The optimal weight set of {5.2:5.2:2:1:1}, along with our adaptive weighting mechanism, are ready for further comparisons. For each simulation, ten drones are initially created with random positions near the upper left corner of the window, and then they proceed to move towards the target point at the lower right corner. There are two scenarios, as follows:

  • Flights without obstacles: this is the ideal environment for the deployment of any flocking control scheme. As there is no Avoidance behavior, the Separation velocity vectors keep being dominant during the entire flights, leading to no collision between drones. Therefore, flock compactness is the only metric for evaluation and comparison in this scenario.

  • Flights with obstacles: obstacles are randomly generated in an area of 800 × 300 in the middle of the window for each simulation, as depicted in Fig. 3. For this scenario, all two metrics are used.

(A–D) Initial positions of the swarm members and obstacle shapes being randomized for each simulation.

Figure 3: (A–D) Initial positions of the swarm members and obstacle shapes being randomized for each simulation.

Simulation results

An ensemble of 200 simulations has been done for each scheme in all scenarios. Fig. 4 summarizes the simulation results regarding the flock compactness in the obstacle-free scenario. It can be noted that the drones have an average distance between each other of about 81 units with the conventional flocking control scheme. Meanwhile, our proposed approach produces approximately 73 units. This indicates that by leveraging our improved scheme, the flock is better at maintaining its compactness with roughly 10% smaller average distance.

Experimental results in terms of flock compactness obtained from scenarios without obstacles.

Figure 4: Experimental results in terms of flock compactness obtained from scenarios without obstacles.

Figure 5 shows the average distance of each scheme when it comes to flying areas with obstacles. It can be noticed that in terms of the flock compactness, the proposed scheme continues to outperform its conventional counterpart. In fact, every pair of swarm members in the proposed scheme manages to maintain an average distance of 85 units, which is 14.14% lower than the conventional scheme’s result of 99 units.

Experimental results in terms of flock compactness obtained from scenarios with obstacles.

Figure 5: Experimental results in terms of flock compactness obtained from scenarios with obstacles.

Besides maintaining a smaller relative distance with other neighbors, the drones maneuvered by the proposed scheme happen to encounter fewer crashes. In detail, the conflict of Separation and Avoidance rules in the conventional scheme leads to 15 crashed drones during 200 flight tests. Meanwhile, due to the flexibility in weight allocation, the proposed scheme keeps the flock free from collisions.

To explain the reason behind this better performance of the proposed scheme, we investigate every swarm rule’s impact on a drone’s behavior against the conventional control scheme. As shown in Fig. 6, it is observed that there are numerous times where the sudden detection of both nearby neighbors and obstacles leads to unexpected behaviors of the drone. For instance, at around simulation step 300, the sudden and considerably weighted appearance of Avoidance rule in purple leads the drone to be directed far from its neighbors. This is to the extent that Separation force is barely needed and Cohesion and Alignment forces are predominant to keep the drone closer. In contrast, regarding the proposed model, as investigated in Fig. 7, the adaptive weighting mechanism enables the drone to stay close in the swarm throughout the flight. This is indicated by all of the swarm behaviors’ presence during and after avoiding the obstacles (around steps 200, 300, and 410).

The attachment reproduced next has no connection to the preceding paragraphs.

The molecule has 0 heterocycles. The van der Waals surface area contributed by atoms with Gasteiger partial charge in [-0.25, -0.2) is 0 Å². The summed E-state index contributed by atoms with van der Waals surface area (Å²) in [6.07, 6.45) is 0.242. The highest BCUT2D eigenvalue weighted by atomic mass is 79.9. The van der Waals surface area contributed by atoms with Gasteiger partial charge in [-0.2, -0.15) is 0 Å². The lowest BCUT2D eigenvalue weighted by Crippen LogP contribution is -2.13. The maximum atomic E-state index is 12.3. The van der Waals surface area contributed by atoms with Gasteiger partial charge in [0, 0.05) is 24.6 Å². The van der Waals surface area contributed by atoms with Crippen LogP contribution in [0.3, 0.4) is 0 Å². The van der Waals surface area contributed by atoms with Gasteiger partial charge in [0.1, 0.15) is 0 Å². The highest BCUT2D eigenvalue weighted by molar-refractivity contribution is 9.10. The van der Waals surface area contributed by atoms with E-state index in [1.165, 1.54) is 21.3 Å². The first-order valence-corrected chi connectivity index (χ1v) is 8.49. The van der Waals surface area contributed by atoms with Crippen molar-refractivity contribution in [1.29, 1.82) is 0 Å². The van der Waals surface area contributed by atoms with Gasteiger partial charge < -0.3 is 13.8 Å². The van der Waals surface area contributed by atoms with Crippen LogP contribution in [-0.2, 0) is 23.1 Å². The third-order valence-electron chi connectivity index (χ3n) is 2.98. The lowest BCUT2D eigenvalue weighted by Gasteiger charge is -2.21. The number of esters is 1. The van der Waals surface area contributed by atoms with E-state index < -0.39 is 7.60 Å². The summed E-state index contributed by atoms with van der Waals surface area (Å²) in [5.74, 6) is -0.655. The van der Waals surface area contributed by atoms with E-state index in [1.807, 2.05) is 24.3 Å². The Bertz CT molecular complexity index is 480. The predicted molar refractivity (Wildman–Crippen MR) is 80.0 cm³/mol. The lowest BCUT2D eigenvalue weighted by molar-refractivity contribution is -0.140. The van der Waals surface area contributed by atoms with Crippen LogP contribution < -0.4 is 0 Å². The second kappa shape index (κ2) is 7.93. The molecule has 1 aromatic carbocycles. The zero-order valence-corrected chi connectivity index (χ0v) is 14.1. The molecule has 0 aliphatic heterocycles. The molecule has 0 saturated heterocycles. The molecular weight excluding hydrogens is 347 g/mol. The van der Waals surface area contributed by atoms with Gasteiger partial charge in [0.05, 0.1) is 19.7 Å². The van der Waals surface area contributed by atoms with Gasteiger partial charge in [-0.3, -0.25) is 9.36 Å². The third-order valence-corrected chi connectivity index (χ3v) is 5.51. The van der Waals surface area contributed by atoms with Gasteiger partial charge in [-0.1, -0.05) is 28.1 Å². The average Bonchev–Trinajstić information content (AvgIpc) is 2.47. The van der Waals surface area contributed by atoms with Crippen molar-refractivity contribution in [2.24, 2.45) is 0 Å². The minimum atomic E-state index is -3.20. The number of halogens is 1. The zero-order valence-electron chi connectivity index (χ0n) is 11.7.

The effects of swarm rules on a drone’s behaviors by the conventional method.

Figure 6: The effects of swarm rules on a drone’s behaviors by the conventional method.

The effects of swarm rules on a drone’s behaviors by the proposed method.

Figure 7: The effects of swarm rules on a drone’s behaviors by the proposed method.


We propose an adaptive weighting mechanism to compute each behavioral velocity vector for a flocking control scheme adopting conventional Reynolds rules. The simulation results show that our proposed scheme has better performance than the conventional one in terms of flock compactness (smaller up to 14.14%), collision reduction (e.g., free from collisions under various scenarios), and how the swarm rules are retained during flights. In our proposed weighting mechanism, the transformation factors determined by (9) and (10) can keep the impact of the swarm rules unaffected by the measurement unit, which makes our scheme able to adapt to different settings. Therefore, our simulation results are reliable.

However, the current simulations are performed in an ideal environment where the flights occur without impact from external forces. For instance, in the real world, strong winds may affect the quadcopter flight stability. Combining our flocking control scheme with calculations of such forces will further prove our approach’s practical applicability. Moreover, our future study will develop more simulation scenarios in which the drones fly at different altitudes before deploying the proposed control scheme on physical drones for practical performance evaluation.